My Guests, Writing

Dealing With the Sagging Middle – Guest Post by Rachel Brimble, Author of A Man Like Him

I’m delighted to welcome back author Rachel Brimble, with a new peek at her new Harlequin Superromance, A Man Like Him.

A Man Like Him, a contemporary romance by Rachel Brimble I am nearing the halfway mark of my latest work in progress and while for some writers that will be something to celebrate, for me it is the opposite. Why? Because it means the dreaded ‘sagging middle’ is right around the corner. Thus bringing my writing/plotting/creativity to a grinding halt and causing me to bang my head up and down on my desk all day, every day until I see light at the end of a very dark tunnel.

Now most of you would have heard of this ‘sagging middle’ phrase and know what it means, others won’t. Let me explain.

It is the part of my story writing that I hate the most and occurs every single time, with every single book. I am a blend of two kinds of writer. I am half plotter and half pantser. I always have a two to three page synopsis written as well as character sketches for my hero and heroine before I start writing. However, from page one to the end I continually write the first draft without stopping or editing. The hard work comes in drafts two and three.

The problem is no matter how much detail I feel I’ve put into the synopsis, no matter how much I have written it with my ‘sagging middle’ weakness in mind, there it always is. Bam, like a grinning little cartoon devil poised to poke me in the behind with his shiny trident as soon as I am about halfway through.

So the question is, how do I deal with it? The only way I know how. Keep writing. I dread going to my desk for these days. Have zero enthusiasm or belief in myself or my work. I sit my backside in the chair anyway. These days writing is like pulling teeth but I force myself to write at least a thousand rubbish words a day. The beauty of it is when I feel the sun reappearing as I climb out of the middle and start heading for the home run, I read back what I wrote through those torturous days and I can be guaranteed to keep at least half of it. Result!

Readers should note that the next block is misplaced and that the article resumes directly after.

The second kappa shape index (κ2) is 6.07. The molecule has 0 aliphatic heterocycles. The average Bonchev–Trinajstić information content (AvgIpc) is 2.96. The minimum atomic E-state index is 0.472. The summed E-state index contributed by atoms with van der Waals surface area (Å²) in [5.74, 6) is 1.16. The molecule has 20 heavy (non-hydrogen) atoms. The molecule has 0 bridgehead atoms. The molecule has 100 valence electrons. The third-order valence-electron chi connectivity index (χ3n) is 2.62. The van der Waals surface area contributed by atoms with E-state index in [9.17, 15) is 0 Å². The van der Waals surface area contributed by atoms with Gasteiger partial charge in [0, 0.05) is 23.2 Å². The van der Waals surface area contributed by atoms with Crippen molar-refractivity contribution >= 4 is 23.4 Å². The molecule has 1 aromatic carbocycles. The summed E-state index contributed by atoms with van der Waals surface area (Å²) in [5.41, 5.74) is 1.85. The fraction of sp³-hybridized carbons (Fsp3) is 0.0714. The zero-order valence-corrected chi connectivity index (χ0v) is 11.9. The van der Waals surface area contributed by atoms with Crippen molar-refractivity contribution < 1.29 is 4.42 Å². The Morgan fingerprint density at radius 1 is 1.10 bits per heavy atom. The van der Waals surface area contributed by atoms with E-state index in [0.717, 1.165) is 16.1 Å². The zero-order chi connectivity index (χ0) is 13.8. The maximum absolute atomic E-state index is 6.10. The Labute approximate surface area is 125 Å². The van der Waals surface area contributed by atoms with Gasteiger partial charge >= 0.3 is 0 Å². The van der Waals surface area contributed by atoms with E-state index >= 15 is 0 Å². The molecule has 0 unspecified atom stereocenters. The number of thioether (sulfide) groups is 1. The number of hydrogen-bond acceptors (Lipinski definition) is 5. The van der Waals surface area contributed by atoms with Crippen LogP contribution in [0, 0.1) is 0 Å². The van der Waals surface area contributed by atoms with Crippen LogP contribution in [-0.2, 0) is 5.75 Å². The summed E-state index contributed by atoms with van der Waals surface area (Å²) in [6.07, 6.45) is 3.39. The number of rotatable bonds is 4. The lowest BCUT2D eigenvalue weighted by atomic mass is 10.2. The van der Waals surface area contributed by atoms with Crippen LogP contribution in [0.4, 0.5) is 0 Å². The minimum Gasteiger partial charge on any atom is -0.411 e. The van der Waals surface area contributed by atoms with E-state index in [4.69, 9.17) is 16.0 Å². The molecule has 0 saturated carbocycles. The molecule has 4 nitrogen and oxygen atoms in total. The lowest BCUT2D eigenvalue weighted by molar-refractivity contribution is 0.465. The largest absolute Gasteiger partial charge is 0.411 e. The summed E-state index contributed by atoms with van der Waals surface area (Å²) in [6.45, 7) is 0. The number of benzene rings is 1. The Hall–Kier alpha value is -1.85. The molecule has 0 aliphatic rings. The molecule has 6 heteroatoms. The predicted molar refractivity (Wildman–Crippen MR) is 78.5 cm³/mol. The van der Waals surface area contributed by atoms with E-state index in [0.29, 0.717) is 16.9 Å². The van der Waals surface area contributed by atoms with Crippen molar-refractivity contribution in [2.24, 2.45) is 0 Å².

So what about you writers out there? Do you suffer with the same weakness as me? Yes? What’s your trick for beating this particular devil?

Or are you a reader? Have you noticed a ‘sagging middle’ in books? Maybe you see them more often than editors do, lol! I love to hear from you.

Rachel’s latest release is book two in an ongoing series with Harlequin Superromance. A Man Like Him is available to buy right now! Here is the blurb and links:

A Man Like Him

Changing her life…again

After two years in hiding, Angela Taylor knows her independence is worth it. As long as she can escape her past, she has everything under control. Until a flash flood hits the park where she works, and hot Chris Forrester shows up the exact moment she needs a hero.

Chris proves he can save lives-and weaken a girl’s knees. But how can she make him understand that she’s off-limits, that getting close to her will endanger his life? Her happiness or his safety: it shouldn’t even be a choice.

Because when you love someone, you protect them, no matter the cost. At least, that’s what Angela keeps telling herself…. (US):

Barnes & Noble:

Amazon UK:

Finding Justice: Finding Justice, a contemporary romance by Rachel Brimble

Old friends, new secrets

Sergeant Cat Forrester lives by her own set of rules. When her childhood friend is murdered, Cat’s world is thrown into chaos. Especially because Jay Garrett—a man from her past—is a suspect, and he needs her help to prove he’s innocent. After all they once shared, how can she say no?

The attraction flares between them, and getting involved with a suspect is a huge risk. But the more time Cat spends with Jay, the stronger the tug on her heart. He is the same caring, irresistible man she remembers. Yet she can’t let her emotions interfere with the case—solving it is top priority. And as she digs deeper, she discovers Jay has secrets that may jeopardize any possible future together. (US):

Barnes & Noble:

Rachel Brimble, author of the contemporary romance, A Man Like HimBio: Rachel lives with her husband and two young daughters in a small town near Bath in the UK.  After having several novels published by small US presses, she secured agent representation in 2011. In 2012, she sold two books to Harlequin Superromance and a further three in 2013. She also writes Victorian romance for Kensington–her debut was released in April 2013, with book two coming in Feb 2014.